From ABC to PhD: One God in Three Persons

One God in Three Persons is a collection of essays by various theologians intended to “argue for the eternal submission of the Son to the Father.”

If God the Father has more authority than the Son or the Spirit because He is the Father, then there is a difference in the very nature of God. This makes the Son and Spirit less God than the Father. And if the Son is less God than the Father, then can His life, death, and resurrection truly save us? These are the very real and alarming end results of ESS.

 

The doctrine of the Trinity is one of the essential doctrines of Christianity. At its most basic definition, the Trinity means that there is one God in three persons: Father, Son, and Spirit. From the time of the early church, Christians have been attempting to explain how God can be both “one” and “three” and how to understand the relationship between the three persons. The Apostles’, Nicene, and Athanasian creeds were written, in part, to address key aspects of the doctrine of the Trinity. Since then theologians have written many books about the Trinity. Some of these books are helpful. Some not as helpful.

One of the more recent attempts to explain the Trinity and particularly the relationship between God the Father and God the Son is something called the eternal submission of the Son (ESS). Sometimes the doctrine is called eternal functional subordination (EFS) or the eternal relations of authority and submission (ERAS). A recent book that explains and defends the eternal submission of the Son to the Father is One God in Three Persons: Unity of Essence, Distinctions of Persons, Implications for Life edited by Bruce Ware and John Starke.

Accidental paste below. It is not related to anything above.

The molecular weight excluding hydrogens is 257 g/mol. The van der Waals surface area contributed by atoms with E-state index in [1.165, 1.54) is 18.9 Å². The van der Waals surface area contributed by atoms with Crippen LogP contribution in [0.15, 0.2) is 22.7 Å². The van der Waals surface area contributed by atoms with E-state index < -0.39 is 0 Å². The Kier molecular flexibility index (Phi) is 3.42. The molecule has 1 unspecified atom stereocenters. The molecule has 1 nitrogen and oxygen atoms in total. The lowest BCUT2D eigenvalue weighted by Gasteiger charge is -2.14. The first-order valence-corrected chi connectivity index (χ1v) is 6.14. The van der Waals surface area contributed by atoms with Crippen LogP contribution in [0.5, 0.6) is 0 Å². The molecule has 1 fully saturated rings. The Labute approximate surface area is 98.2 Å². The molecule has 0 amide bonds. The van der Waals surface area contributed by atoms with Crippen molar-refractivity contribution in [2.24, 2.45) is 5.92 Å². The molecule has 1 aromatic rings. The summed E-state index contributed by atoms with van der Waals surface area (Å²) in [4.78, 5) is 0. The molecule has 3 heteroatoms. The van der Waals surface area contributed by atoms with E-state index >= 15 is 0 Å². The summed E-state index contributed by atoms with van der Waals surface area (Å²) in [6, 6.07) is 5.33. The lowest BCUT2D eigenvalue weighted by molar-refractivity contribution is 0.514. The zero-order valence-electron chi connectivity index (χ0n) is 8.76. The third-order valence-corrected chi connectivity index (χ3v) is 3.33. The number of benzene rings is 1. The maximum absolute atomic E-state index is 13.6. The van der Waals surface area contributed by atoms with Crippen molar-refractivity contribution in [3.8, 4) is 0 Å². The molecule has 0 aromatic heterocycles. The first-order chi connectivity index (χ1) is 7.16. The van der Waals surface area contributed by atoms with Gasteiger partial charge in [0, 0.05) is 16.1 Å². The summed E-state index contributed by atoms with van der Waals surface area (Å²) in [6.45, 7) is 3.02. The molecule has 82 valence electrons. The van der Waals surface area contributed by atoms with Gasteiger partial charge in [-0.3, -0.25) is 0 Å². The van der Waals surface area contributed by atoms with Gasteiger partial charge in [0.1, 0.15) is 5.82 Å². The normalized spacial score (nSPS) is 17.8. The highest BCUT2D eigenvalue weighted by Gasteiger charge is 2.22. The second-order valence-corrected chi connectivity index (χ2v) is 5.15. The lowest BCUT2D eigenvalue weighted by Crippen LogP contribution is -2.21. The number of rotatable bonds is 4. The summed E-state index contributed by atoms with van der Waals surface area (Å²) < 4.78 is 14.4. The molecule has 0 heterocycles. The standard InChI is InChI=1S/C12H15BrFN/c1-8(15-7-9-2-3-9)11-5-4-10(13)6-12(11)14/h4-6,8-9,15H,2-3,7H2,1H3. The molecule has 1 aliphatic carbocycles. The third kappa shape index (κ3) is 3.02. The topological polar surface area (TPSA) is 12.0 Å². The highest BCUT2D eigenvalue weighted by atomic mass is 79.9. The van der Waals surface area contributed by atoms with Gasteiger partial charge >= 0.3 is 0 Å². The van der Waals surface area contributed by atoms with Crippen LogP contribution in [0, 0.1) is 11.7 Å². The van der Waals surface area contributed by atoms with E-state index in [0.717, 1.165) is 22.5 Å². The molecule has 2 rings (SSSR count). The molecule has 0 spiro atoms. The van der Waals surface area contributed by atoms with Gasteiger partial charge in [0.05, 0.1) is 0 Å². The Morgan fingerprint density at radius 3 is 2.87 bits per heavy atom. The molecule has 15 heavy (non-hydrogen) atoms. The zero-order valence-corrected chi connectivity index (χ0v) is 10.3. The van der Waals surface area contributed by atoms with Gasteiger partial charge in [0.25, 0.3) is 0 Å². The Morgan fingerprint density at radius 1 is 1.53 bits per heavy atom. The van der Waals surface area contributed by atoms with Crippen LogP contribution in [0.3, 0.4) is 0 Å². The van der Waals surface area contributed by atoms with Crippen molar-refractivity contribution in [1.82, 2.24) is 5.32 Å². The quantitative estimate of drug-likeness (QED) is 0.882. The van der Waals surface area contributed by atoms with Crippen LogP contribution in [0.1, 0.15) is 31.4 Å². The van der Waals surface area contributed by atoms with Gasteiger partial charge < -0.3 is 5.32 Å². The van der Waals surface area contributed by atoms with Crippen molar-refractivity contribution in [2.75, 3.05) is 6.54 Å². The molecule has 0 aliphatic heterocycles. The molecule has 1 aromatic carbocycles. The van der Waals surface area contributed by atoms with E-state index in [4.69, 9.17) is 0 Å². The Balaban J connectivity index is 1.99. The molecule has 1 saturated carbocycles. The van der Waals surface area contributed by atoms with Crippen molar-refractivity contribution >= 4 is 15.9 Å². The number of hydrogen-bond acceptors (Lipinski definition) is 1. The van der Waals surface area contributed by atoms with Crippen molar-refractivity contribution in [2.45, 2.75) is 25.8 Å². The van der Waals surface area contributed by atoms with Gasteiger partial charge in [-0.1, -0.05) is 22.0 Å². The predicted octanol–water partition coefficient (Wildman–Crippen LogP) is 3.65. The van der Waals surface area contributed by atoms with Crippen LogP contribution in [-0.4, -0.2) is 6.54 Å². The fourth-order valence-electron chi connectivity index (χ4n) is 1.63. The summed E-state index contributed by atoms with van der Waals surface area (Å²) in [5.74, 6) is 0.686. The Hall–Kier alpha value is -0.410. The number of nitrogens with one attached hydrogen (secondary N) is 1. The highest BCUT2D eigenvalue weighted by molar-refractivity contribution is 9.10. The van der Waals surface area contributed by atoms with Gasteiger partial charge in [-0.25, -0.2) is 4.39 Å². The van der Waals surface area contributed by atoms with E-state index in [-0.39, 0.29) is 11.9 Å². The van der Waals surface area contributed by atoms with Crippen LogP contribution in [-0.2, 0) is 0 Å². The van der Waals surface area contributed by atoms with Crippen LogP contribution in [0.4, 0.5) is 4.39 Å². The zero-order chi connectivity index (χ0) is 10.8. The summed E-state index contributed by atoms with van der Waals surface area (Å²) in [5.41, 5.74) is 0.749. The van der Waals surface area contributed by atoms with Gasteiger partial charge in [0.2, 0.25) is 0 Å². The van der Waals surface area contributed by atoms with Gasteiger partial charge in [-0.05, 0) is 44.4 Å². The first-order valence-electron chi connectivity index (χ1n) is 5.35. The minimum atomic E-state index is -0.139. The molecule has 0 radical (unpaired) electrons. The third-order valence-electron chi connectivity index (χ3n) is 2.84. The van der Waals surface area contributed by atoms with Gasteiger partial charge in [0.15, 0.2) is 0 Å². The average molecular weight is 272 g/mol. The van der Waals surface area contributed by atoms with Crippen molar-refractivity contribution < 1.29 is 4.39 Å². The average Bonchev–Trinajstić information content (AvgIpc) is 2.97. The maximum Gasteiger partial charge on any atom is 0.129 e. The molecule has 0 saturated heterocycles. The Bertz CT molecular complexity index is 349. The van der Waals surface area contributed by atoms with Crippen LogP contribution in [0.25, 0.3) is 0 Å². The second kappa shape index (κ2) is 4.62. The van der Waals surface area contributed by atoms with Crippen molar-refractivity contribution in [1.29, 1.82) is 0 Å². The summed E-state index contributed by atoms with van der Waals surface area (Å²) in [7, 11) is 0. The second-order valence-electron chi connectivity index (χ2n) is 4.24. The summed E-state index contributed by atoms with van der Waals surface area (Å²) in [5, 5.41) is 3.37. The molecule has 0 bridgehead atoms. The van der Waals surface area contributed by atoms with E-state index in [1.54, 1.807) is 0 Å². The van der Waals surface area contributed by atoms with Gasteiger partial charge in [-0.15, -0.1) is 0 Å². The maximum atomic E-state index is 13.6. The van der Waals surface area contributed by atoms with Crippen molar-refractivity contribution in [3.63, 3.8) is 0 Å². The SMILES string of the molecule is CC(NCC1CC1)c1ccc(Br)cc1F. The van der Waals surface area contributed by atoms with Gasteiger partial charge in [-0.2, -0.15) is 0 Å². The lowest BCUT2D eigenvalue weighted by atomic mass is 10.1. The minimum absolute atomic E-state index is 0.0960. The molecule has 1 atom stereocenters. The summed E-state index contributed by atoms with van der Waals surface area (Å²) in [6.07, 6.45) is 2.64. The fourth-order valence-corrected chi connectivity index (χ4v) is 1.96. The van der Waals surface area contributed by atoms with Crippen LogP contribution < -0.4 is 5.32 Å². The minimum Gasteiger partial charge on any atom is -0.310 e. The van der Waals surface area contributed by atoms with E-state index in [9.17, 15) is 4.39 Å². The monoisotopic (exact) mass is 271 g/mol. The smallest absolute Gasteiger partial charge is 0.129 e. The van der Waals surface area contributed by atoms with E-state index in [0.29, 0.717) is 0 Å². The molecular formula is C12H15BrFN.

One God in Three Persons is a collection of essays by various theologians. Not all of the authors support or promote ESS, but the purpose of the book is to “argue for the eternal submission of the Son to the Father.”[1] Each essay is intended to defend or explain why ESS is the correct doctrine of the Trinity.

So, what is ESS, and why is it important? ESS began as a complementarian response to feminist and egalitarian teachings on the Trinity. As the preface of the book explains, proponents of ESS believe it is the biblical and orthodox teaching that God the Father and God the Son have an eternal relationship of authority and submission.[2]

Proponents of ESS give several reasons to support their belief that the Son is eternally submissive to the Father. They say that the names “Father” and “Son” mean there is an authority/submission relationship, as with human fathers and sons.[3] The Father has a unique leadership role in the work of “planning, purposing, and predestining” salvation.[4] The Father sends the Son.[5] The Son intercedes for us before the Father.[6] The Son is now seated at the right hand of the Father.[7] All these support their belief that the Father has supreme authority within the Trinity.[8]

Complementarians have appealed to ESS to give support to their beliefs about men and women. If God the Father and God the Son are equal in being, but different in authority, then men and women can also be equal in being but have different authority.[9] According to One God in Three Persons, the authority and submission relationship of the Father and the Son should be our example of how men and women relate to each other.[10]

While it may seem appealing to complementarians to have such a solid example of equality and hierarchy, ESS is dangerous. It’s unbiblical and unorthodox.

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